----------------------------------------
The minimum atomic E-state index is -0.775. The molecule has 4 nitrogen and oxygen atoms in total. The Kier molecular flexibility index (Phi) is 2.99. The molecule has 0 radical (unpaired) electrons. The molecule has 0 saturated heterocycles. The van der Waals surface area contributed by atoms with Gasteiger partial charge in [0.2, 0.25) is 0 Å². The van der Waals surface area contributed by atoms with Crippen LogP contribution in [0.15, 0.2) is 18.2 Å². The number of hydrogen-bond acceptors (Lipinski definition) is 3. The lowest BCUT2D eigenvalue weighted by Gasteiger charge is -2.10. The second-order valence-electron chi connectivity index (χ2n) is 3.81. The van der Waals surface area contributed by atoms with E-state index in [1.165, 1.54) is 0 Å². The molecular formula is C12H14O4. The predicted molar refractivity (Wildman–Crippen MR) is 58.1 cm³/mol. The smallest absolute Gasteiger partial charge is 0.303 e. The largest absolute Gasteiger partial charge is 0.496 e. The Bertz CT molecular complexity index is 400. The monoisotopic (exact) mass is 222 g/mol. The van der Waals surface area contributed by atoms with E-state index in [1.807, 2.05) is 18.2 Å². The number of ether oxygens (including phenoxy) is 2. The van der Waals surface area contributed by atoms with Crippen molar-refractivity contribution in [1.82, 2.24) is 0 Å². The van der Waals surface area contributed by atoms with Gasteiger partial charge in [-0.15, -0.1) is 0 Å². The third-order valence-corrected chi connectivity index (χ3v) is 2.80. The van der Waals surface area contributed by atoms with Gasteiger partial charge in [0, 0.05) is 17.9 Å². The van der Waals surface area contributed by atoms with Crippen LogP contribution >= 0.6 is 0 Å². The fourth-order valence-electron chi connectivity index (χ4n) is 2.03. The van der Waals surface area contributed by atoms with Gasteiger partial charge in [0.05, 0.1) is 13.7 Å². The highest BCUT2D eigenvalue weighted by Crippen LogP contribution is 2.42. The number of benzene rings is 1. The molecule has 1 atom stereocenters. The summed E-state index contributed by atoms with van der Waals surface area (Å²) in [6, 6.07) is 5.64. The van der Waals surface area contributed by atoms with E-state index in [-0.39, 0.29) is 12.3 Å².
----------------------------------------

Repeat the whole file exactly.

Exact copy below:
The minimum atomic E-state index is -0.775. The molecule has 4 nitrogen and oxygen atoms in total. The Kier molecular flexibility index (Phi) is 2.99. The molecule has 0 radical (unpaired) electrons. The molecule has 0 saturated heterocycles. The van der Waals surface area contributed by atoms with Gasteiger partial charge in [0.2, 0.25) is 0 Å². The van der Waals surface area contributed by atoms with Crippen LogP contribution in [0.15, 0.2) is 18.2 Å². The number of hydrogen-bond acceptors (Lipinski definition) is 3. The lowest BCUT2D eigenvalue weighted by Gasteiger charge is -2.10. The second-order valence-electron chi connectivity index (χ2n) is 3.81. The van der Waals surface area contributed by atoms with E-state index in [1.165, 1.54) is 0 Å². The molecular formula is C12H14O4. The predicted molar refractivity (Wildman–Crippen MR) is 58.1 cm³/mol. The smallest absolute Gasteiger partial charge is 0.303 e. The largest absolute Gasteiger partial charge is 0.496 e. The Bertz CT molecular complexity index is 400. The monoisotopic (exact) mass is 222 g/mol. The van der Waals surface area contributed by atoms with E-state index in [1.807, 2.05) is 18.2 Å². The number of ether oxygens (including phenoxy) is 2. The van der Waals surface area contributed by atoms with Crippen molar-refractivity contribution in [1.82, 2.24) is 0 Å². The van der Waals surface area contributed by atoms with Gasteiger partial charge in [-0.15, -0.1) is 0 Å². The third-order valence-corrected chi connectivity index (χ3v) is 2.80. The van der Waals surface area contributed by atoms with Gasteiger partial charge in [0, 0.05) is 17.9 Å². The van der Waals surface area contributed by atoms with Crippen LogP contribution >= 0.6 is 0 Å². The fourth-order valence-electron chi connectivity index (χ4n) is 2.03. The van der Waals surface area contributed by atoms with Gasteiger partial charge in [0.05, 0.1) is 13.7 Å². The highest BCUT2D eigenvalue weighted by Crippen LogP contribution is 2.42. The number of benzene rings is 1. The molecule has 1 atom stereocenters. The summed E-state index contributed by atoms with van der Waals surface area (Å²) in [6, 6.07) is 5.64. The van der Waals surface area contributed by atoms with E-state index in [-0.39, 0.29) is 12.3 Å².